The discussion of engagement with dramatic entertainment continued through the decades which culminated in a resolution approved by the 1972 SBC annual meeting titled “On Offensive Movies and Television Programs,” which stated the attendees resolved that:
We endorse movie production and television programming which provide wholesome entertainment and that we vigorously oppose that which undermines the moral values and ideals… we call on Southern Baptists to communicate appreciation to producers, networks, and sponsors for movies and television programs that are morally wholesome…we call on Southern Baptists to express themselves in opposition to the showing of offensive movies both in theaters and on television through letter writing, newspaper ads, and a concerted call to legislators for clear legislation that will prohibit the exhibition of obscenity either in movies or television.3
Southern Baptists, for over a century, have had to reevaluate their stance on dramatic entertainment due to technological advances. They have gone from strict prohibition to careful engagement.
- Murray, Lindley. Extracts from the Writings of Divers Eminent Authors, of Different Religious Denominations; and at Various Periods of Time, Representing the Evils and Pernicious Effects of Stage Plays and Other Vain Amusements, 1799, references in respective order: 1 Pascal, pg. 4; 2 Prince Conti, pgs. 5-6; 3 Archbishop Usher, pg. 10; 4 E. L. Willis, Social Amusements, 1896, pg. 19; 5 Lindley. Extracts, William Law pg. 13; 6 New York Methodist Tract Society. Tract No. 11, A Serious Address to the Frequenters of Theatres, 1820, pg. 12; 7 Willis. Social Amusements, pgs. 19-20. (↩)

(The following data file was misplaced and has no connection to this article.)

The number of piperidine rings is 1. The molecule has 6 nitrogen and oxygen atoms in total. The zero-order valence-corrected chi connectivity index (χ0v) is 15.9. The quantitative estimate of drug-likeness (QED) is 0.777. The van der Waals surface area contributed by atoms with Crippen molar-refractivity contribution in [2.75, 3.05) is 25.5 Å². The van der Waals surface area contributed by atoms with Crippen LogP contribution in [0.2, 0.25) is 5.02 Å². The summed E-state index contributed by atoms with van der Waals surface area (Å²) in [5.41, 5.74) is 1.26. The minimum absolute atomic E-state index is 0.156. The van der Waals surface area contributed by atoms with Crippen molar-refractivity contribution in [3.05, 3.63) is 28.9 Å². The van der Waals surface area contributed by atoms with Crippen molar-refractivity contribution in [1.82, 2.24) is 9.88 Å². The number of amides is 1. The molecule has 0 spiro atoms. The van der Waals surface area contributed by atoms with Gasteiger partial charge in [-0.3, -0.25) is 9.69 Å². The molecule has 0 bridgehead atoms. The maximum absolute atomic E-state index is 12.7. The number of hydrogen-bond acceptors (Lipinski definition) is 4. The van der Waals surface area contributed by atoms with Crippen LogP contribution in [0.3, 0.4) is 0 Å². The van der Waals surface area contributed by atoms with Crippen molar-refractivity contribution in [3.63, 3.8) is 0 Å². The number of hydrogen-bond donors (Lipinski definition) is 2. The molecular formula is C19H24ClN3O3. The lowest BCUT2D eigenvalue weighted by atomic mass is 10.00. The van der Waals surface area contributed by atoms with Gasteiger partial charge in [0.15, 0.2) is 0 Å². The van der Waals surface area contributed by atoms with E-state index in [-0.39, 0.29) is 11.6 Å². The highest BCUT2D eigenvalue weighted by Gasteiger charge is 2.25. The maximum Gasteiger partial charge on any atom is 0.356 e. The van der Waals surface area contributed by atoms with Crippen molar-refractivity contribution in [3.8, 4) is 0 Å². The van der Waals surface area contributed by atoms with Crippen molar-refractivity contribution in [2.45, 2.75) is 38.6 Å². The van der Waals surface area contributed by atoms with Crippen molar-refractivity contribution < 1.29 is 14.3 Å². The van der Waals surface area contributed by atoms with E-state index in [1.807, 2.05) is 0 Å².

- T. T. Eaton, The Theater and Its Influence, 1870s, pgs. 1, 6, 14-16, 19-20. (↩)
- Straton, John Roach, Fighting the Devil in Modern Babylon, 1929, pg. 65. Annual of the SBC, 1921, pgs. 82-83; Annuals of the Southern Baptist Convention may be seen digitally at http://www.sbhla.org/sbc_annuals/index.asp. Of particular note: 1920, pg. 126; 1922 pg. 99; 1926 which records the purchase of a moving picture machine by the Home Mission Board on pg. 320 and a motion picture on the work in the mountain schools on pg. 98 premiered at the Convention; 1935 pgs. 63-65 note the use of pledge cards to not watch illicit motion pictures as well as statements on the impact of motion pictures produced in the United States exported to other countries having a negative impact on international mission work; this latter issue is noted again in the Annual of the SBC, 1936, pg. 24. In 1948 a protest the number of scenes in which alcohol was present as well as a commendation for the Protestant Film Association was made on pgs. 53-54. Annual of the SBC, 1972, pgs. 74-75. (↩)